Walking on Eggshells

Yelling at the Office?

Do you work with someone reactive? Someone with a temper? When someone in the office has a temper, generally, it leaves the rest of the team walking on eggshells, trying to manage that person’s reactivity.

If you’ve been reading my blog for a while, you know how I feel about that strategy: Not Possible. That’s why today I’m talking about how to deal with a yeller in the office, someone in a position of power who keeps everyone guessing when the stack will blow. Here’s what happens in these situations: the rest of the team uses all their energy being overly proactive, trying to prevent eruptions of anger by playing out the scenarios.

For more on what you can (and can’t) control, you can read this article or this one for more insight on that. The upshot: Controlling others doesn’t work. There really isn’t any course of action you can take that will modulate other’s reactivity. Your effort will be wasted. And when I say wasted, I mean it will be an exhausting, fruitless, and dare I say even boring waste of time and energy.

What’s also a waste of time and energy is to trying to continue to work once the eruption commences. Yelling is most certainly not appropriate in the workplace, especially because once the yelling begins, the work ends. This is where my “Traffic Cop” strategy can be helpful.

  1. Stop the conversation. For example: “Yelling is a non-starter for me. Let me know when you’re ready to calmly get back to work.”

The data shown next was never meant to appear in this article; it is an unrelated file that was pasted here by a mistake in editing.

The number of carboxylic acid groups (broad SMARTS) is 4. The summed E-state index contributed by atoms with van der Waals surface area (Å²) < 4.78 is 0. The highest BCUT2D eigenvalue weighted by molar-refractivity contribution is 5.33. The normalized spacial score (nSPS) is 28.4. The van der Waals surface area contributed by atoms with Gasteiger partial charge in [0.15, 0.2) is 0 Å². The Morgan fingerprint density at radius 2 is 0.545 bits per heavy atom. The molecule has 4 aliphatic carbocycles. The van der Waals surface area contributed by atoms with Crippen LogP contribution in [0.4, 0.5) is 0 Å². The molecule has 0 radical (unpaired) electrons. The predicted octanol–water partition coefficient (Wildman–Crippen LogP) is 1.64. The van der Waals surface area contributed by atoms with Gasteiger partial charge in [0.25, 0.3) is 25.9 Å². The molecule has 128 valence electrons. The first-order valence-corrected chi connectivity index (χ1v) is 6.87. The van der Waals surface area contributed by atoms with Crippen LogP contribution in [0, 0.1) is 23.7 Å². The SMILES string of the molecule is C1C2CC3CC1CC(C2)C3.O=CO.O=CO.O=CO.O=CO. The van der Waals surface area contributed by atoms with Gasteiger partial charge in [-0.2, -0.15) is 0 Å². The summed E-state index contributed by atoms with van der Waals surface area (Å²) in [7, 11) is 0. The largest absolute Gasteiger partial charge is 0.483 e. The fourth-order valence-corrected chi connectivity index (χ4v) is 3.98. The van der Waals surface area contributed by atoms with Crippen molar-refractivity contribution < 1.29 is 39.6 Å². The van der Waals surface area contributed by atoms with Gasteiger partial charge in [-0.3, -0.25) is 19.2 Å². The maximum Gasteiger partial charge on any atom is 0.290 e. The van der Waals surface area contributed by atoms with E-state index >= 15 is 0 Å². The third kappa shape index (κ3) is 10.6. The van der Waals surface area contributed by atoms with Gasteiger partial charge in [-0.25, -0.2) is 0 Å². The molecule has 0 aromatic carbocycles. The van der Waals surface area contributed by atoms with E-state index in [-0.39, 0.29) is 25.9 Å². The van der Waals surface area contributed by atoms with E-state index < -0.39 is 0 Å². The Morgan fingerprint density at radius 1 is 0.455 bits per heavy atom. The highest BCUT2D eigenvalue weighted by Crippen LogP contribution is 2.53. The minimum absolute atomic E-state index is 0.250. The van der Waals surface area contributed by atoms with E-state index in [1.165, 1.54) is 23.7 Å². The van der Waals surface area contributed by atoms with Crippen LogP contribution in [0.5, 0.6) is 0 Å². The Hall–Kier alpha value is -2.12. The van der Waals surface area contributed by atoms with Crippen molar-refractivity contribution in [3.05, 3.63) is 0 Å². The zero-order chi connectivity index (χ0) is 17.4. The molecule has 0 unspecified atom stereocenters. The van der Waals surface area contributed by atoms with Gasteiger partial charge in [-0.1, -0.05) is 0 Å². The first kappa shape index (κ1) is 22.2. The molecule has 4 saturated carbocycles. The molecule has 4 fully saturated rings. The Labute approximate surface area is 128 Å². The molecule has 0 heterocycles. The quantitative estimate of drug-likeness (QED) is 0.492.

2. Contain the event. Calmly extract yourself from the situation. You may need to repeat your limit if the other person persists. This is normal and repetition deepens the seriousness with which you are taken.
  3. Follow through. This is Limit Setting 101: find your limit and hold steady. It’s not enough to state your limit, you also have to follow through. Pro tip: This is the piece the actually helps to prevent future incidences of yelling.

Ongoing office yelling is bad behavior that’s been left unchecked. Sadly, it often rolls out from someone in a position of authority. The behavior continues because the organization doesn’t have a culture of correction, doesn’t invest in a bringing in help, or the eggshell culture is so pervasive that is taken as the norm. How many times have we become so comfortable with the discomfort of the situation that change feels even more difficult than the eggshells status quo. Beginning with identifying your own limit for acceptable behavior and then becoming your own traffic cop is a start.

NOTE: Not sure whether it’s possible to be your own traffic cop? Let’s talk. Whether it’s worries about job security or confidence, I can help. Click here for consult call.

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